As I stare at the Bald Eagle through binoculars, far too cumbersome for my liking, taking breaks to sip vanilla coffee from my “I do what I want” sassy cat mug, I pause for a moment to wonder if this typically geriatric activity is something that is innately part of who I am or if living in a primarily older population has driven me to this.
The Bald Eagle appeared yesterday morning, perched on the roof of the dock, regally staring into oblivion. The other birds that typically roost in that location sat on lower perches, either brooding over the Eagle’s presence or grateful for the increased value that it would add to their housing market. My daughters love the birds as much as I do so as soon as Lotte woke up I told her about he Eagle. We took turns staring at the bird through the binoculars. It flew away late in the morning. We told Brandon and Sadie about the bird, in part hoping to share the excitement of the discovery but also partially to make them jealous. Both results were achieved.
This morning Brandon was up before me, getting ready for work when he spotted the Eagle, perched in the same location on the dock. I quickly made my coffee and grabbed the binoculars and headed out to the back porch where I proceeded to stare at the bird for a fair amount of time. It was beautiful. The location of our backyard on the marsh provides a perfect sanctuary for birds to nest, fish, or just sit in the sun. I have kayaked up and down the river that flows just past the marshy area and there is no other spot that houses as many birds as the little safe haven in our backyard.
A slow pace has always been an important of life to me. While others value constant movement and chasing things that appear to be accomplishments I have always found that a day that failed to include some moments of sitting and observing life around me, without my participation, was a day that felt deeply unsatisfying. I have battled for years with the pressure of society to “do” and “succeed” and “produce”-all worthy and necessary life goals, but within the balance of peace and soul. An overused song lyric by John Lennon so profoundly compacts the complicated thoughts on life and pace, “Life is what happens when you are busy making other plans.”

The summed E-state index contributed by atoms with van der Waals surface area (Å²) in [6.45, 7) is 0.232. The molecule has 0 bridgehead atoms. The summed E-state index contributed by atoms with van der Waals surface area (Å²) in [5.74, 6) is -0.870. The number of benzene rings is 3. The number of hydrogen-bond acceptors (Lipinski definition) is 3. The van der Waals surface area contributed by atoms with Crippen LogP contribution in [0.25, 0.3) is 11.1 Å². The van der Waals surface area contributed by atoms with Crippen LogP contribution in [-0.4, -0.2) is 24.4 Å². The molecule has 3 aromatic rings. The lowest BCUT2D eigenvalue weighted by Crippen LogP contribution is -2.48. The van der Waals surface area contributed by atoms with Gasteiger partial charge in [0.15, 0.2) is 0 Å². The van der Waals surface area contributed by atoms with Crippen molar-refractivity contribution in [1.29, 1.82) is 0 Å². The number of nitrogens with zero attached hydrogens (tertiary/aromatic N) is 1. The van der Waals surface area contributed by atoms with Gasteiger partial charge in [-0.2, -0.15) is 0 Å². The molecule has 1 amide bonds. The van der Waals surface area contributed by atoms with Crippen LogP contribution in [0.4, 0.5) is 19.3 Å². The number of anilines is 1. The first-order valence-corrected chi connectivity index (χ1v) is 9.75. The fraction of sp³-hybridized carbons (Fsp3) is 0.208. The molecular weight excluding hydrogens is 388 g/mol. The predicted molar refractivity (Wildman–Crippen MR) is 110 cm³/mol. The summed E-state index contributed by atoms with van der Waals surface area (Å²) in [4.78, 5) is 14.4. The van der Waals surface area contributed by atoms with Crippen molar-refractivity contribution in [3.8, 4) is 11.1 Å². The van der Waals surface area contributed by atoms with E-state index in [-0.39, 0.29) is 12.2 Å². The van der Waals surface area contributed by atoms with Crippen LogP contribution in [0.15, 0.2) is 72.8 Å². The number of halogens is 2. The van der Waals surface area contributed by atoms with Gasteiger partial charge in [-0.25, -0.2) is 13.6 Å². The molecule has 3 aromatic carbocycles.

Life is now. My eagle may decide to find a different perch tomorrow morning so today I will pour a second cup of coffee and watch it sitting beautifully on the dock. Life is the small moments. My girls will not live in my home forever so today I will sit with them on the Adirondack chairs in the cool morning fog and soak in the nature of our backyard. Life is the details. The more that I observe nature, the more I am aware that a hurried life deprives people of the most beautiful moments. Nature maintains a slower pace-especially the coastal nature of this area. Birds relax on tall branches in the afternoon. Marsh grasses slowly sway with the tides. Fish graze the surface of the water hoping to catch a snack. A person cannot see these details without sitting for a while and just watching.
My house and this area are my sanctuary. This island has taught me to slow my pace to ride the ebb and flow of life. I am still a work in progress but would hope that I remain a work in progress until I move on from this life. I encourage you to take a few moments to indulge in the details of life. It may qualify as retirement home activity but there may be some real value in the ways of the older generations.